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Ordering less than a full fleet of fighter jets is a bad idea

There's one sure way to make a mistake in buying new fighter jets: going for a stopgap.

The debate over replacing the Royal Canadian Air Force's fleet of CF-18s with stealth-equipped F-35s has dragged on for years, and now there is talk Ottawa might delay the final decision and instead place an interim order for a partial fleet of Boeing Super Hornets.

There is a lot of disagreement over which plane is best, but it is pretty clear that ordering less than a full fleet is a bad option.

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Buying two half-fleets is more expensive and less efficient than buying a full fleet. An "interim," stopgap order for a few planes tends to lock in the final decision. Once you have, say, 20 Super Hornets, it's far cheaper to complete the fleet by buying 45 more of the same plane than it is to pick another plane.

The independent panel that reviewed the previous government's decision to buy F-35s came to clear conclusions that for Canada, with a small air force and varied missions, a mixed fleet would be a waste.

Buying a smallish number of Super Hornets also means operating a mixed fleet for a time with the current CF-18s, though both planes are different generations of the same design. The CF-18s were the first generation F-18A Hornet, developed in the 1970s. The Super Hornets, the F-18E or F, from the late '90s, are bigger, different in structure, with very different avionics and systems, according to CDA Institute analyst Richard Shimooka. It would be like operating a completely different plane, he said.

Government officials say they haven't made a decision yet. Defence Minister Harjit Sajjan said Tuesday the government is analyzing the options. He has raised concern there will be a "capability gap" as the lifespan of the existing CF-18s wind down. They're supposed to be able to fly until 2025. But the number of serviceable planes will probably dwindle a little before then from the current 77, so the air force may be sorely stretched a few years earlier.

It's no wonder Mr. Sajjan would feel an urge to consider an interim order. The former Conservative government was mired in years of controversy over a plan to buy F-35s. The Liberals promised a new bidding competition. Going from tenders to in-service fighters takes years. But eight or nine years is enough time. Unless they can point to a palpable emergency, a stopgap is a bad idea.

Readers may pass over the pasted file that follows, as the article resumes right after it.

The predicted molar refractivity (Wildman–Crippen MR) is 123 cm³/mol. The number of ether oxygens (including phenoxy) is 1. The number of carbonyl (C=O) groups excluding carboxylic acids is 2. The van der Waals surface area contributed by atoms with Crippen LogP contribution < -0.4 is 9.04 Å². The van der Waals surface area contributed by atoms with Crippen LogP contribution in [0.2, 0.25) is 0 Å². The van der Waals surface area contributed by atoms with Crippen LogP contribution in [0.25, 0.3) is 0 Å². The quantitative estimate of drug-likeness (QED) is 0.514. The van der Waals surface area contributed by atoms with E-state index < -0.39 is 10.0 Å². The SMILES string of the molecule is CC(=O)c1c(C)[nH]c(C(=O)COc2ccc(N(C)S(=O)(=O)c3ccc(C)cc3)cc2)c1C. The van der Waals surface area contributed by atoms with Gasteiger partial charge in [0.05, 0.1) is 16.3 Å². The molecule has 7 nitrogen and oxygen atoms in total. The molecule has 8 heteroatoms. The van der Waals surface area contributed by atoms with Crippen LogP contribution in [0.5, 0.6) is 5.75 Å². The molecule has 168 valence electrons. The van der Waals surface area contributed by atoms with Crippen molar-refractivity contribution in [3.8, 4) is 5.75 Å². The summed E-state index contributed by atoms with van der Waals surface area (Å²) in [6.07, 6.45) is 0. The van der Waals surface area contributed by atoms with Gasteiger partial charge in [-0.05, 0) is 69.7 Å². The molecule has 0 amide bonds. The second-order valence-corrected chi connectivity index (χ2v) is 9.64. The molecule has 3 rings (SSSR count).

Fighter jets are not easy to mix and match in a fleet. They're big, expensive, complicated military technology. And running the fleet is more expense than buying the planes.

As the independent panel reviewing the F-35 purchase reported in 2014, for an air force like Canada's, running a mixed fleet requires more planes. When Canada deploys six overseas, they want them all to be the same, to save duplication of parts, crews, and so on. It takes dozens of planes to keep six ready for those NATO missions, and dozens to do NORAD air defence at home. With one kind of plane, they can backstop each other, and 65 could do it, the panel found; with two types of aircraft, it would take 74 to do less.

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With a mixed fleet, there's a lot of duplication of costs, for things like training, maintenance, managing inventories of spare parts, support crews, equipment and infrastructure.

It's not impossible to run mixed fleets. The big U.S. military does. The Australians bought 24 Super Hornets in 2007 to replace their aging F-111s, even though they were already planning to replace their F-18s with 100 F-35s. But Australia is willing to pay more: it is a country with a population two-thirds the size of Canada's, but it spends 50 per cent more on defence. Australia's fighter fleet will be more than twice the size of the 65-plane fleet of F-35s the former Conservative government planned.

In Canada, governments aren't willing to spend more. They need a bargain. And a stopgap is no bargain.

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About the Author
Chief political writer

Campbell Clark has been a political writer in The Globe and Mail’s Ottawa bureau since 2000. Before that he worked for The Montreal Gazette and the National Post. He writes about Canadian politics and foreign policy. More

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